Fountains were another popular use of Malibu Tiles, and the Mediterranean friendly designs were appropriate for the hot weather that went along with splashing water.
The Adamson House has a few splendid examples of fountains, including the “Peacock Fountain” in the garden.
Other fountains used Malibu Tiles in their designs. Even the ever-so-English Empress Hotel in Victoria, B.C. had a Malibu-tiled fountain as a centerpiece in the hotel conservatory.
Also in Victoria, an automobile Showroom was entirely lined in Malibu Tiles, including a wide outdoor terrace that was flanked on each side by two wall fountains. Unfortunately, the showroom was demolished many years ago, and one of the fountains was salvaged for use in an outdoor restaurant, but the second fountain languished on, vandalized, bleakly looking out at a parking lot. Few people recognize its history today.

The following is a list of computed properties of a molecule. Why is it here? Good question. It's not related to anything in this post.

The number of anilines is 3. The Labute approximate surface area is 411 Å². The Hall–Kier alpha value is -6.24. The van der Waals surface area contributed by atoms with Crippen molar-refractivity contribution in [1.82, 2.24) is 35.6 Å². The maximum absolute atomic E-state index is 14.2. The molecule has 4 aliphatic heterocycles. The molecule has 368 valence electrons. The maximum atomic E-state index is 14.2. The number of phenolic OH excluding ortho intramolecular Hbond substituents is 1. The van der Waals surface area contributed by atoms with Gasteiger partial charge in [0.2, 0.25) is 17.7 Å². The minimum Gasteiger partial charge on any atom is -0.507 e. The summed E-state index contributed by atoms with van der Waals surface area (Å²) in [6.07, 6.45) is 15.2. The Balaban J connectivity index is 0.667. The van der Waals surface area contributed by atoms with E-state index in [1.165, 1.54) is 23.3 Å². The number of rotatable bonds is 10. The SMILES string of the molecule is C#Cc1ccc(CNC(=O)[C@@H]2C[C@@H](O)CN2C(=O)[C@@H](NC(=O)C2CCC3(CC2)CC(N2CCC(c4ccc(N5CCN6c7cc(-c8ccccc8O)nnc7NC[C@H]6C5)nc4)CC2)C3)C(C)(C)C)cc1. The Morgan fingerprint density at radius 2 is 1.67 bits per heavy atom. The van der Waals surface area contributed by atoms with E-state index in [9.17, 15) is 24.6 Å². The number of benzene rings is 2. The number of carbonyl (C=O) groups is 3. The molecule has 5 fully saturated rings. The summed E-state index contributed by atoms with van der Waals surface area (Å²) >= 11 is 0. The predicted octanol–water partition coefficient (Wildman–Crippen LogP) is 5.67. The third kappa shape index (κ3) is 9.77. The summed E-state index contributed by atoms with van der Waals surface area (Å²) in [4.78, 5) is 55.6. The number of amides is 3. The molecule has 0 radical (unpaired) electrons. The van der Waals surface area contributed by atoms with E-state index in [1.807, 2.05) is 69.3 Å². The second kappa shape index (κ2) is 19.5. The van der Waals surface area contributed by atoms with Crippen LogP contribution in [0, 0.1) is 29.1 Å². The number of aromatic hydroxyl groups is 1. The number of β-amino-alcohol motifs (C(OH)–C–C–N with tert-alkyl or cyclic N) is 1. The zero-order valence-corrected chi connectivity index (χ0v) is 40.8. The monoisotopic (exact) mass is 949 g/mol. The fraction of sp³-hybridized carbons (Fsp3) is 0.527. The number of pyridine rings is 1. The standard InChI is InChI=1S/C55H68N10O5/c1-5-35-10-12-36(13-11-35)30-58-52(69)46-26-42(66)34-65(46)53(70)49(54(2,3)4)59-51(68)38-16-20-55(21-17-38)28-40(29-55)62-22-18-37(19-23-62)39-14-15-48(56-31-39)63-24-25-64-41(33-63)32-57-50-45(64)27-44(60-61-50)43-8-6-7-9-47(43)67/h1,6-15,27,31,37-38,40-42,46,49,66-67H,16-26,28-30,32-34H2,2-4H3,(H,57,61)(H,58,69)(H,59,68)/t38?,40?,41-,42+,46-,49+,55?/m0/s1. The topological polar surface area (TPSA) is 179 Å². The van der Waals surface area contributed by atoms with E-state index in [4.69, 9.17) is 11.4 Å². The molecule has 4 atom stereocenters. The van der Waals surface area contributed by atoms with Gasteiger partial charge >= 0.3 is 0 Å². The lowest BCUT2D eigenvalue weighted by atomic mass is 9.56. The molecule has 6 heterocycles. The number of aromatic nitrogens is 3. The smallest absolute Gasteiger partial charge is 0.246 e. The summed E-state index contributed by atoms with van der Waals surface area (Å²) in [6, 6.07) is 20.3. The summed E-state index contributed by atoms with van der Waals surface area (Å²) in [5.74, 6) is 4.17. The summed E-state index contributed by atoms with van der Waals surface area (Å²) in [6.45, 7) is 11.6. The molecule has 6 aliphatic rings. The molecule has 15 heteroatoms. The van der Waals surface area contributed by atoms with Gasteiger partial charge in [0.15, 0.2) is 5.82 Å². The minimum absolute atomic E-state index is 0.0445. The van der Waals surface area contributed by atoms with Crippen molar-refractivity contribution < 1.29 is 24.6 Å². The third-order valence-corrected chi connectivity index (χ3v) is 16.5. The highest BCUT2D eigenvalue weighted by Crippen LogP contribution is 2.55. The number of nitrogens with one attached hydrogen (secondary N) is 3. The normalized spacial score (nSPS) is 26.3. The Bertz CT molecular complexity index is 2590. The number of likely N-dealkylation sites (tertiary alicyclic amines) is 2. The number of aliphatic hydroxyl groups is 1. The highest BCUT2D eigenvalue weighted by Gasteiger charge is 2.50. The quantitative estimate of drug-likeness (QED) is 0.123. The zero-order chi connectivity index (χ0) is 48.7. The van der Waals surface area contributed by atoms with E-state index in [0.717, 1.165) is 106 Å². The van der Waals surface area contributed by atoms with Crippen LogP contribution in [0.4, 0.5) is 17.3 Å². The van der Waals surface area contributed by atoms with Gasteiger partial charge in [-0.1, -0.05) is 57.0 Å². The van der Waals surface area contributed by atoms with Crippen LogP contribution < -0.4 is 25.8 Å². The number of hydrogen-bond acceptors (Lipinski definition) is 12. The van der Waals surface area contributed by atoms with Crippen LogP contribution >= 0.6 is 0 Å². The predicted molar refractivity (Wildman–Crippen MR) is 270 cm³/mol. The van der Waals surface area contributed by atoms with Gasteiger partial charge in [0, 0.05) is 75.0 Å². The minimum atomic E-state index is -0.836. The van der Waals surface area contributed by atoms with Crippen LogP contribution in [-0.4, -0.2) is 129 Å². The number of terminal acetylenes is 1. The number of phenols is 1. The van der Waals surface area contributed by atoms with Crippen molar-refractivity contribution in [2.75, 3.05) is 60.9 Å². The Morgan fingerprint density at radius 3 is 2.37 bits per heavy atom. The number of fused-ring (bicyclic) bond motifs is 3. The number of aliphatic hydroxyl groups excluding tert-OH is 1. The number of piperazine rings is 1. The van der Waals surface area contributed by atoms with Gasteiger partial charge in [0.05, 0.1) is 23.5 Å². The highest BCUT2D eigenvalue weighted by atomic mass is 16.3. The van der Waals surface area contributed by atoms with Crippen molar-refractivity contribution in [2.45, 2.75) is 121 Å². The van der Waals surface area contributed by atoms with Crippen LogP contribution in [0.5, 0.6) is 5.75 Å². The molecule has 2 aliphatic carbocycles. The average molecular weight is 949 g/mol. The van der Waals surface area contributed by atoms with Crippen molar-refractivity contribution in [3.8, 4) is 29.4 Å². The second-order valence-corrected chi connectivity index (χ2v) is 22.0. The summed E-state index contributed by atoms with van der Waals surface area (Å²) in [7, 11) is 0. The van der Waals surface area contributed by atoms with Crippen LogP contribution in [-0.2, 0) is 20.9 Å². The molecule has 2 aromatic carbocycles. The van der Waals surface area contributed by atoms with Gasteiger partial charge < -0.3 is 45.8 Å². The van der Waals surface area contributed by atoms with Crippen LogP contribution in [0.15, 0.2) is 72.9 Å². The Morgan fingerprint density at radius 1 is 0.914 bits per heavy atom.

Other places that Malibu Tiles were used were on commercial buildings. Many buildings in the late 1920’s were built in a California/Spanish/Moorish variety of styles, evoking a sunny California lifestyle, even if the buildings were built in the wetter Pacific Northwest. Some were sparsely decorated with tiles, but they gave an appropriately “Spanish” icing on an otherwise fairly plain building, such as this example in Victoria, BC.
Seattle had many buildings that incorporated Malibu Tiles. One of them was the Rodgers Tile Company who decorated their own building with Malibu Tiles.